As I learned more about my disease (one of the key learnings is not to Google “people who died of prostate cancer” immediately after being diagnosed with prostate cancer), I was able to wrap my head around the fact that I was incredibly fortunate. Fortunate because my cancer was detected early enough to treat. And also because my internist gave me a test he didn’t have to.
Taking the PSA test saved my life. Literally. That’s why I am writing this now. There has been a lot of controversy over the test in the last few years. Articles and op-eds on whether it is safe, studies that seem to be interpreted in many different ways, and debates about whether men should take it all. I am not offering a scientific point of view here, just a personal one, based on my experience. The bottom line for me: I was lucky enough to have a doctor who gave me what they call a “baseline” PSA test when I was about 46. I have no history of prostate cancer in my family and I am not in the high-risk group, being neither — to the best of my knowledge — of African or Scandinavian ancestry. I had no symptoms.
What I had — and I’m healthy today because of it — was a thoughtful internist who felt like I was around the age to start checking my PSA level, and discussed it with me.
If he had waited, as the American Cancer Society recommends, until I was 50, I would not have known I had a growing tumor until two years after I got treated. If he had followed the U.S. Preventive Services Task Force guidelines, I would have never gotten tested at all, and not have known I had cancer until it was way too late to treat successfully.
Now, in my case, my doctor, Bernard Kruger, watched my PSA tests rise for over a year and a half, testing me every six months. As the numbers continued to rise, he sent me to the urologist, who gave me a slightly invasive physical check in his office using a gloved finger. This took all of 10 seconds. While I don’t recommend it for fun, amazingly some don’t recommend it at all. After this exam, and looking at my rising PSA numbers, he suggested an MRI to get a roadmap of my prostate.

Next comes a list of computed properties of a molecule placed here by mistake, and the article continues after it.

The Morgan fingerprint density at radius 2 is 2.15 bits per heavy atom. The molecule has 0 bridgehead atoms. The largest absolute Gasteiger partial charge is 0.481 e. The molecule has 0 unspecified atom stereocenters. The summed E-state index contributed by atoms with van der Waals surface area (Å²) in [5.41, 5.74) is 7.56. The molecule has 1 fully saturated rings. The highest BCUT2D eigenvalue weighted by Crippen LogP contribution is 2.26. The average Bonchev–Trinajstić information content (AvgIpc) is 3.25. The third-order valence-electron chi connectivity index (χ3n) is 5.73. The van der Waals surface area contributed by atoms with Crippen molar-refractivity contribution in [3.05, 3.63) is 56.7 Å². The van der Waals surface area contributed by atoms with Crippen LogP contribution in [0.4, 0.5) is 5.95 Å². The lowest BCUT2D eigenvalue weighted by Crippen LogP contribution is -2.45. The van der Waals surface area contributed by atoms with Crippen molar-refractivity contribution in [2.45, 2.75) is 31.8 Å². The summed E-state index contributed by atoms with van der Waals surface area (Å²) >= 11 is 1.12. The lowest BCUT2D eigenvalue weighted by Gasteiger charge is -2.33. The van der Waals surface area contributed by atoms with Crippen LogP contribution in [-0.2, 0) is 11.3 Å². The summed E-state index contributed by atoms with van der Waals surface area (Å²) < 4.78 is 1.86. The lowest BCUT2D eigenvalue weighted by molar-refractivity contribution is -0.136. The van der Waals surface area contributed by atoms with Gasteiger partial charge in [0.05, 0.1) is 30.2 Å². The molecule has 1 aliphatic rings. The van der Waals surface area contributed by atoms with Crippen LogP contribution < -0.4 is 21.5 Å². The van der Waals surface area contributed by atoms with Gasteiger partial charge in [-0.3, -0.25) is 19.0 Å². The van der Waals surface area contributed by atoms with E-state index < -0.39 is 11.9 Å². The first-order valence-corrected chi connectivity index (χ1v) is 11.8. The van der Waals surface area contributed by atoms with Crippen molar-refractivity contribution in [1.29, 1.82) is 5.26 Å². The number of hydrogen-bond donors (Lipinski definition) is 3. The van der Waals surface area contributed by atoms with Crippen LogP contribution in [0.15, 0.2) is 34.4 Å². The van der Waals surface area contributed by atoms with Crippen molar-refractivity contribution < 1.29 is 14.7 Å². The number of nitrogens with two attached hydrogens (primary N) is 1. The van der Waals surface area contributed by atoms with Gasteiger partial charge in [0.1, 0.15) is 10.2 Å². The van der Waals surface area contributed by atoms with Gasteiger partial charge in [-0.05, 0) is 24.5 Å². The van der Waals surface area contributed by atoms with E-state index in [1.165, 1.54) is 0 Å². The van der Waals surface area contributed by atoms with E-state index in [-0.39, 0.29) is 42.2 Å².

It’s a non-invasive procedure like the one athletes get to check for torn ACLs. Loud, but painless. Only after studying the MRI results did my doctor recommend a not-fun-at-all biopsy. Unlike the MRI, the biopsy was as invasive as it gets: long needles in sensitive places and more small talk about kids and school pick ups while it was all going down.
Then the biopsy came back positive. Of course “positive” for medical tests is usually not so positive. I had a Gleason score of 7 (3+4), which is categorized “mid-range aggressive cancer.” Surgery was recommended. At this point, I decided to go out and get a few different opinions. All the doctors I talked to concurred that the tumor needed to be taken out.
Ultimately, I found a wonderful surgeon named Edward Schaeffer who I felt comfortable with. He performed a robotic assisted laparoscopic radical prostatectomy. Due to a lot of skill and a little beneficence from some higher power, he got all the cancer. As of this writing, I am two years cancer-free and extremely grateful.
So. What is the deal with this PSA test and why the controversy?
It is a simple, painless blood test. It is not dangerous in itself in any way. If the PSA (Prostate Specific Antigen) value is elevated in the blood, or levels rise sharply over time, it could indicate the presence of prostate cancer. It is definitely not foolproof.